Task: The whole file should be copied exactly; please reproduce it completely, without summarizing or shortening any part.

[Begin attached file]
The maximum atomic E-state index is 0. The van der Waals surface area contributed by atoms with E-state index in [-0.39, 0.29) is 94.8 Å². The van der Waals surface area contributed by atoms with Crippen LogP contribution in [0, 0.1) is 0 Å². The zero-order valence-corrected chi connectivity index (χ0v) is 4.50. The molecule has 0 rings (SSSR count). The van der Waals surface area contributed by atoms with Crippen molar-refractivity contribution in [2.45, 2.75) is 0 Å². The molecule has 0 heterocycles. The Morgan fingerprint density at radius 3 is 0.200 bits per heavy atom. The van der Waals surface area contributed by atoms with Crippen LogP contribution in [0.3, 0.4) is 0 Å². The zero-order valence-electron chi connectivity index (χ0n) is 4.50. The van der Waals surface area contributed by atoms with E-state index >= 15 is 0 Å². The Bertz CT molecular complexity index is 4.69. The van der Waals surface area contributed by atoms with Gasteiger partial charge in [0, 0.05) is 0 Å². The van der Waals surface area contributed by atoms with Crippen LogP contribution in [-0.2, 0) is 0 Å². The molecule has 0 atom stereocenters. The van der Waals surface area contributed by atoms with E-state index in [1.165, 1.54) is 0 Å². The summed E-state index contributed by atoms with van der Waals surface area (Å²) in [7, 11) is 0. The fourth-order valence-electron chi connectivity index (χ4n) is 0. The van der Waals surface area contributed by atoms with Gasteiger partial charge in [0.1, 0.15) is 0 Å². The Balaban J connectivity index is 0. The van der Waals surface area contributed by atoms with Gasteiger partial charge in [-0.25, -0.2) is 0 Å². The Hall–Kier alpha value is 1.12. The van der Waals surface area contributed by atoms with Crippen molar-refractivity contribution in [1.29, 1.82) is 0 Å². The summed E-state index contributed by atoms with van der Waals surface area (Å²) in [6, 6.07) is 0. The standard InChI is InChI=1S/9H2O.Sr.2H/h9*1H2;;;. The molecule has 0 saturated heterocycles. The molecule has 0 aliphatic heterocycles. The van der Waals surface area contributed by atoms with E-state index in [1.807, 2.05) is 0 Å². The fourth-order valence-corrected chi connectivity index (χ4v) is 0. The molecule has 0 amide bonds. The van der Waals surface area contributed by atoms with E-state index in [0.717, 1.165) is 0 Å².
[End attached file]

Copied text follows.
The maximum atomic E-state index is 0. The van der Waals surface area contributed by atoms with E-state index in [-0.39, 0.29) is 94.8 Å². The van der Waals surface area contributed by atoms with Crippen LogP contribution in [0, 0.1) is 0 Å². The zero-order valence-corrected chi connectivity index (χ0v) is 4.50. The molecule has 0 rings (SSSR count). The van der Waals surface area contributed by atoms with Crippen molar-refractivity contribution in [2.45, 2.75) is 0 Å². The molecule has 0 heterocycles. The Morgan fingerprint density at radius 3 is 0.200 bits per heavy atom. The van der Waals surface area contributed by atoms with Crippen LogP contribution in [0.3, 0.4) is 0 Å². The zero-order valence-electron chi connectivity index (χ0n) is 4.50. The van der Waals surface area contributed by atoms with E-state index >= 15 is 0 Å². The Bertz CT molecular complexity index is 4.69. The van der Waals surface area contributed by atoms with Gasteiger partial charge in [0, 0.05) is 0 Å². The van der Waals surface area contributed by atoms with Crippen LogP contribution in [-0.2, 0) is 0 Å². The molecule has 0 atom stereocenters. The van der Waals surface area contributed by atoms with E-state index in [1.165, 1.54) is 0 Å². The summed E-state index contributed by atoms with van der Waals surface area (Å²) in [7, 11) is 0. The fourth-order valence-electron chi connectivity index (χ4n) is 0. The van der Waals surface area contributed by atoms with Gasteiger partial charge in [0.1, 0.15) is 0 Å². The Balaban J connectivity index is 0. The van der Waals surface area contributed by atoms with Gasteiger partial charge in [-0.25, -0.2) is 0 Å². The Hall–Kier alpha value is 1.12. The van der Waals surface area contributed by atoms with Crippen molar-refractivity contribution in [1.29, 1.82) is 0 Å². The summed E-state index contributed by atoms with van der Waals surface area (Å²) in [6, 6.07) is 0. The standard InChI is InChI=1S/9H2O.Sr.2H/h9*1H2;;;. The molecule has 0 saturated heterocycles. The molecule has 0 aliphatic heterocycles. The van der Waals surface area contributed by atoms with E-state index in [1.807, 2.05) is 0 Å². The fourth-order valence-corrected chi connectivity index (χ4v) is 0. The molecule has 0 amide bonds. The van der Waals surface area contributed by atoms with E-state index in [0.717, 1.165) is 0 Å².